Toyota Enjoys Best Performance in Four Years

The Japanese auto maker projects U.S. industry sales of 14.7 million light vehicles in 2013 and 2.15 million cumulatively for its three brands.

January 3, 2013

3 Min Read
Lexus RX one of 19 new or refreshed Toyotas in 2012
Lexus RX one of 19 new or refreshed Toyotas in 2012.

Toyota finishes 2012 on a high note, selling 194,143 units across its three brands in December, up 13.8% on a daily selling rate from like-2011.

While last month’s gain was one of Toyota’s smallest year-on-year increases of 2012, the auto maker still delivered more than 2 million units, marking the first time since 2008 it has achieved that feat, WardsAuto data shows.

Toyota registered 2,082,504 sales in 2012, including 1.76 million Toyota-brand models, 244,166 Lexus vehicles and 73,505 Scions.

“We begin 2013 as a company and an industry with a great deal of anticipation and expectation, and continued strong consumer response to our new products,” Toyota U.S. CEO Jim Lentz tells media in a conference call today.

While challenges remain, the U.S. economy is on much better footing than it has been in recent years, with declining unemployment, rising home prices and the average age of U.S. vehicles hitting 11 years, Lentz says.

Still, Toyota’s U.S. light-vehicle sales projection for 2013 is more conservative than those of some competitors, at 14.7 million.

For the auto maker itself, Lentz predicts deliveries of 2.15 million units in 2013, thanks to continued growth from products introduced in 2012, such as the Toyota Avalon large sedan and vehicles set to launch in 2013. On tap this year are nine new or updated models, including the next-generation Lexus IS and Scion tC.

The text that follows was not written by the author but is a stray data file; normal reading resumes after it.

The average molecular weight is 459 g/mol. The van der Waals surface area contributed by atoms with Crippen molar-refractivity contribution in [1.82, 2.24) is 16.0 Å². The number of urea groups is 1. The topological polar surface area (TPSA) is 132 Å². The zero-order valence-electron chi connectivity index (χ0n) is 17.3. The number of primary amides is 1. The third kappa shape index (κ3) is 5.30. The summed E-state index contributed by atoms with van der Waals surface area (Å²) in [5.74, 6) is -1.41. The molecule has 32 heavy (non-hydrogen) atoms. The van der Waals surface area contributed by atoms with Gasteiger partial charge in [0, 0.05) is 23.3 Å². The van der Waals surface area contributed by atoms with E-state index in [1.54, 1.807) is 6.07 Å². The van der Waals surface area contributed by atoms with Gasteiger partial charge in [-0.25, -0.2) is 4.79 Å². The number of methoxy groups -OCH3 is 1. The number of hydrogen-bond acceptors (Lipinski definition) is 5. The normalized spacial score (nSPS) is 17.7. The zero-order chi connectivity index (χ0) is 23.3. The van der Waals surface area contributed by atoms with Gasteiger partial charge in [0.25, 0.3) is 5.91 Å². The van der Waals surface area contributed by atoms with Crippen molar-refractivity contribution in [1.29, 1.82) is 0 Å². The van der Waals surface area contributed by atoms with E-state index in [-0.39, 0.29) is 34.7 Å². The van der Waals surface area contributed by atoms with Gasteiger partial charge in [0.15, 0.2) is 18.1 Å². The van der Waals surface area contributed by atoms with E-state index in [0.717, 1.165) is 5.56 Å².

The Toyota brand saw its stalwart models drive growth last year, including the Camry, which despite an 11.7% drop in sales of the gasoline-engine-only version in December surpassed 400,000 units for the first time in four years.

The Prius hybrid family, which includes the original liftback model, Prius V wagon, Prius C subcompact and Prius plug-in hybrid, sold 236,659 units, WardsAuto data shows. Some 35,733 units were Prius Cs and 12,750 were the plug-in Prius.

Lentz does not yet have a projection for 2013 Prius sales, but he expects continued growth and notes Toyota’s continued dominance of the hybrid segment. Some 70% of hybrids delivered in the U.S. last year were produced by the auto maker.

On the light-truck side, the RAV4 cross/utility vehicle was Toyota’s best-selling model, with 171,685 units delivered in 2012, not including 192 electric RAV4s.

Lexus’ total 2012 sales were not enough to push the brand past BMW to reclaim the title of No.1-selling luxury brand in the U.S. BMW edged out Lexus by nearly 40,000 units with 281,460 deliveries, not including the Mini brand.

Still, 2012 was Lexus’ best year since 2008, driven by its strongest December since 2007, WardsAuto data shows.

Despite the sales decline of many Lexus nameplates, including the IS and LS, Lexus sold 31.2% more cars last year than in 2011. Deliveries were led by the redesigned GS and ES, although the latter still sold at half the rate of BMW’s 3-Series midsize luxury sedan.

The best-selling Lexus once again was the RX CUV, with 95,381 units in 2012, with 83,155 of which were the gas-engine-only RX 350.

At Scion, the tC coupe was the best-selling model, but its 22,666 units were just 1.0% more than were delivered year-ago. The new-for-2012 FR-S sports car, a collaboration with Subaru, sold 11,417 units last year, outperforming Subaru’s version of the car, the BRZ, by 7,273.

Lentz says Toyota was the No.1 retail brand in the U.S. for 2012. Fleet sales accounted for less than 10% of the auto maker’s total sales in the year.

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